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Sinckler smashes hope


rhondathompson, [email protected]

Sinckler smashes hope

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NEVER BEFORE IN THE HISTORY OF BUDGETS IN BARBADOS had so many people waited in hope for so long only to receive so little of substance and benefit to their deprived practical and psychological lives.
For while they were desperately looking forward to words, actions and policies of inspiration and relief, all they got from Minister of Finance Chris Sinckler was more than four tedious hours of hopelessness and despair. More of what they had consistently gotten from the Democratic Labour Party (DLP) in its four and half years as Government.
But even before Sinckler spoke in the House of Assembly there were early signs that low expectations had enveloped the DLP. Not only did its parliamentary representatives appear to project an aura of dispiritedness, but for a time its less than two dozen supporters gathered outside the gate threatened to be outnumbered by the media representatives on duty for the occasion.
A further ominous indication of the negativity that was to follow was when Sinckler at the very beginning of his third Budget speech could do no better than turn for inspiration to the lyrics of Jamaican reggae singer Admiral Tibbett rather than the vision and oratory of his present political leader and Prime Minister Freundel Stuart, or those of the recently departed David Thompson or even DLP founding father Errol Barrow.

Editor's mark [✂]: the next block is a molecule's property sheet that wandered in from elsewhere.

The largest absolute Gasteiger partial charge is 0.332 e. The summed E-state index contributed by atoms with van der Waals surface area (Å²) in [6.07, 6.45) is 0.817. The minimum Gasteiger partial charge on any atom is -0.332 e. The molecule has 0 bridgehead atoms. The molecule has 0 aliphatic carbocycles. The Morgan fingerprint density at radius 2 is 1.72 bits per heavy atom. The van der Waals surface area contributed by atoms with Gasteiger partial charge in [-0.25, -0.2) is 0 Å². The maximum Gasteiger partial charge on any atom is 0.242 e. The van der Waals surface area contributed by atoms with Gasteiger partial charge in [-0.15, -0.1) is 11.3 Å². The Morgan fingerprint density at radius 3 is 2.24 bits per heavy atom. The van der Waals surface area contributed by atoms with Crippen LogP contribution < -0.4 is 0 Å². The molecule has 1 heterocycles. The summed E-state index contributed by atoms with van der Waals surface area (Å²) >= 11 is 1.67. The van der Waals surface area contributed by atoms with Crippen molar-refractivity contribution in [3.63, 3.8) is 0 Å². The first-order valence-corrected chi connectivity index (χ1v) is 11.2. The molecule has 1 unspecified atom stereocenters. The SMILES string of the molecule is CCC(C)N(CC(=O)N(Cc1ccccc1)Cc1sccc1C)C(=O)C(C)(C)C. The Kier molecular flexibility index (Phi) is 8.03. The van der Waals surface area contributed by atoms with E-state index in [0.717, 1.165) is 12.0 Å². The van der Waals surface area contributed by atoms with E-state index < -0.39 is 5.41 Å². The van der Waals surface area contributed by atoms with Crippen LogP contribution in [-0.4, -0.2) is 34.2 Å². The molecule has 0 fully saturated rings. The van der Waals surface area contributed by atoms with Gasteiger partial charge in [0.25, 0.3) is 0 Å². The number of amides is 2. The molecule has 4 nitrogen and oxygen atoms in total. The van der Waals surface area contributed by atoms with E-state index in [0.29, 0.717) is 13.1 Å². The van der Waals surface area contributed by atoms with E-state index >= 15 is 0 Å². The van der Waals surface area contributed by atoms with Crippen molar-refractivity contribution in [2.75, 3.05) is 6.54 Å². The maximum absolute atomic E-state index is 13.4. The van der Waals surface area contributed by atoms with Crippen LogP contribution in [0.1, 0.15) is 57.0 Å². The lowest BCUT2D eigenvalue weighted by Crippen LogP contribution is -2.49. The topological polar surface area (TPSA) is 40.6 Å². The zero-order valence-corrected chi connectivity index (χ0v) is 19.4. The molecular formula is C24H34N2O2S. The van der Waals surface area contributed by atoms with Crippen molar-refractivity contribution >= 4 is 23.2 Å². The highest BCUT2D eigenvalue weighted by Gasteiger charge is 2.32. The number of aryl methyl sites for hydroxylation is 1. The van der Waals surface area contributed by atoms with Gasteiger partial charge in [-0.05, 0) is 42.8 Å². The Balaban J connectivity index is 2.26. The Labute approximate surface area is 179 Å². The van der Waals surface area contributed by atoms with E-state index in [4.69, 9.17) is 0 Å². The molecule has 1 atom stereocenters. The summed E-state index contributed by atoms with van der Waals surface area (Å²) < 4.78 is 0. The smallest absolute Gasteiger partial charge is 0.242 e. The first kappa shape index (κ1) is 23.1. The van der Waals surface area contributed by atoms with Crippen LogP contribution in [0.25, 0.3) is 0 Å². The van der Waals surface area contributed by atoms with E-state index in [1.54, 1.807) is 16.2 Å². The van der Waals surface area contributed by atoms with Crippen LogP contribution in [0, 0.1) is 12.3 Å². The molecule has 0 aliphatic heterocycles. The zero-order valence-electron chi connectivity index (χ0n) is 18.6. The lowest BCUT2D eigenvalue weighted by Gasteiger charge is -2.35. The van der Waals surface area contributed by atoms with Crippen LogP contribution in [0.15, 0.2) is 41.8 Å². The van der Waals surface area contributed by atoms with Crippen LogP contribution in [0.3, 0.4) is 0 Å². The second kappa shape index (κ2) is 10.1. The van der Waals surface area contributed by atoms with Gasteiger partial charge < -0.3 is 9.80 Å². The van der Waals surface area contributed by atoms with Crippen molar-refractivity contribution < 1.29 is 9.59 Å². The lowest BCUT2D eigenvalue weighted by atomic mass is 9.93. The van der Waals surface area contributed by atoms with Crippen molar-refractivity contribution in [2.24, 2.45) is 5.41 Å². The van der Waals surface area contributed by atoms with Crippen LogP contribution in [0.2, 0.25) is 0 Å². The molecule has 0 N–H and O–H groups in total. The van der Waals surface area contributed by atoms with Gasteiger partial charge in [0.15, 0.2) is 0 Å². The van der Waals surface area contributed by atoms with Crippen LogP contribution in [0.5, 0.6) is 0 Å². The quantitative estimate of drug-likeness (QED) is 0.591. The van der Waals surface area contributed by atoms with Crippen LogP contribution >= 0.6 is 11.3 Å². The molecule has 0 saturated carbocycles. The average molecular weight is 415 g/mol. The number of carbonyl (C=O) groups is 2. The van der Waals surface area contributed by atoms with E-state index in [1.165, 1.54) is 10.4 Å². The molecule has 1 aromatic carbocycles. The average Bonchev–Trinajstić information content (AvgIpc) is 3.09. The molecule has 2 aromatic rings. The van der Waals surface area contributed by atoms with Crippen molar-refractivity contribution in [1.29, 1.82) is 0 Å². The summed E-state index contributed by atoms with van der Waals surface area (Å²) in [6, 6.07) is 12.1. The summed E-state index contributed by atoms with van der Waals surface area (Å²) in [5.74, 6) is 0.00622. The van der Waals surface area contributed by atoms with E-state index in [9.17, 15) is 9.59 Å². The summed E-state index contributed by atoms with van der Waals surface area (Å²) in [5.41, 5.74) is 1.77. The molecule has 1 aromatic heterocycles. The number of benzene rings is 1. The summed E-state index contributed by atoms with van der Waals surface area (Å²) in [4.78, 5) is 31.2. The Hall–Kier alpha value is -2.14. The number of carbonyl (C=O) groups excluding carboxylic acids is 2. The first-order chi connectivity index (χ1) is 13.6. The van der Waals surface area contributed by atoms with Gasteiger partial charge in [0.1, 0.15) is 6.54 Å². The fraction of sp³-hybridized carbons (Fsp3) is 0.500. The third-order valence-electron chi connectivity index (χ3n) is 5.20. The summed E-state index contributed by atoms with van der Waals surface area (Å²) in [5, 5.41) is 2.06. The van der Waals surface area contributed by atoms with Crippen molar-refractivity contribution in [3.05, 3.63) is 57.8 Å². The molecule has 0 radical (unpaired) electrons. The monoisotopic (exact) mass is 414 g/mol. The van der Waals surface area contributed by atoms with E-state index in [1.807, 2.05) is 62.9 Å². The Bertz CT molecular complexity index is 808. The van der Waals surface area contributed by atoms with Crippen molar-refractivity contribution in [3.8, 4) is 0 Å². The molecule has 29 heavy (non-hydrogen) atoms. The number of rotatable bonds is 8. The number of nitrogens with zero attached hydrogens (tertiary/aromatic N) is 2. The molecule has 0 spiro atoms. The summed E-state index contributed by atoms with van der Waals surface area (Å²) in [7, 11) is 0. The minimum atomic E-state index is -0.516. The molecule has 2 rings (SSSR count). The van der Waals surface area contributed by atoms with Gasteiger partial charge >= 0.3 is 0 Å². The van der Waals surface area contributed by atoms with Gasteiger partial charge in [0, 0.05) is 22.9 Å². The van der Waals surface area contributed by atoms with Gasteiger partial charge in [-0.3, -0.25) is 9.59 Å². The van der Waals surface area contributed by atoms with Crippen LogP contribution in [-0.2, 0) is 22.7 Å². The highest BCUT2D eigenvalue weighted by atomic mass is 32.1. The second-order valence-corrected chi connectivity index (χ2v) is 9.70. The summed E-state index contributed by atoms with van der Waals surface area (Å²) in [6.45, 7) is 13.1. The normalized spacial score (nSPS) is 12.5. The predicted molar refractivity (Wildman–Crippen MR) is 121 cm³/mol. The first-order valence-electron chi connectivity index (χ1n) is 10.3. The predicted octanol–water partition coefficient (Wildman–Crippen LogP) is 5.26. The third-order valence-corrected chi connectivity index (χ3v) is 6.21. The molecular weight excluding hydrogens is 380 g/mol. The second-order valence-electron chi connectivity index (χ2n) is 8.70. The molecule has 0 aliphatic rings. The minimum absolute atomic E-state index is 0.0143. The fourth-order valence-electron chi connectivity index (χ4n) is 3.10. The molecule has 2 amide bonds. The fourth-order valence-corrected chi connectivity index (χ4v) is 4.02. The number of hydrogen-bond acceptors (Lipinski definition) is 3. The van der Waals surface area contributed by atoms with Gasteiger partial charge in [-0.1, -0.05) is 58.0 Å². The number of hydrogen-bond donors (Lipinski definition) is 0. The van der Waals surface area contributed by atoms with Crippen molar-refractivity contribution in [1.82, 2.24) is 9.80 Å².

From there on matters got progressively worse as Sinckler resorted to his well established tactic of blaming the poor state of the lives of Barbadians on international economic problems in general and the record of the BLP that ended nearly five years ago, while ignoring the fact that other activist countries in the world and region were recording economic growth, thereby showing that the DLP had committed itself to being a passive, helpless and hapless Government, convinced that it was incapable of doing anything that could make life better for our people.
So the listening and watching public able to endure Sinckler’s lengthy litany of lamentation to the point where he presented his actual Budgetary Proposals got nothing that would improve the rough and tough nature of the current lives and existence of individuals and businesses. There was nothing in them that brought relief to ever rising prices, unemployment and poverty, high costing water, electricity, gasolene and diesel and the chronic and worsening problems in the all-important tourism and international business sectors. Nothing to quickly grow the economy and reduce inflation that has risen by 30 per cent in four years while wages remain virtually frozen.
There were token and highly futuristic gestures to a few. There was nothing definitive and hopeful for the 35 000 CLICO sufferers and the Al Barrack debt problem, for which a June solution had been promised, while legitimate concerns had arisen over the intended assault on the NIS funds. All that remained for Sinckler to say was, “may Barbados rest in peace”.
At the time of writing Barbadians were expectantly awaiting the BLP replies, especially those of  Mia Mottley and Opposition Leader Owen Arthur, who as Finance Minister brought 14 years of tax relief while growing the foreign reserves to $2.8 billion by the end of the BLP’s term, demonstrating that there is hope with the BLP and better can be done.
• Beresford Leon Padmore is a psuedonym for the Barbados Labour Party.

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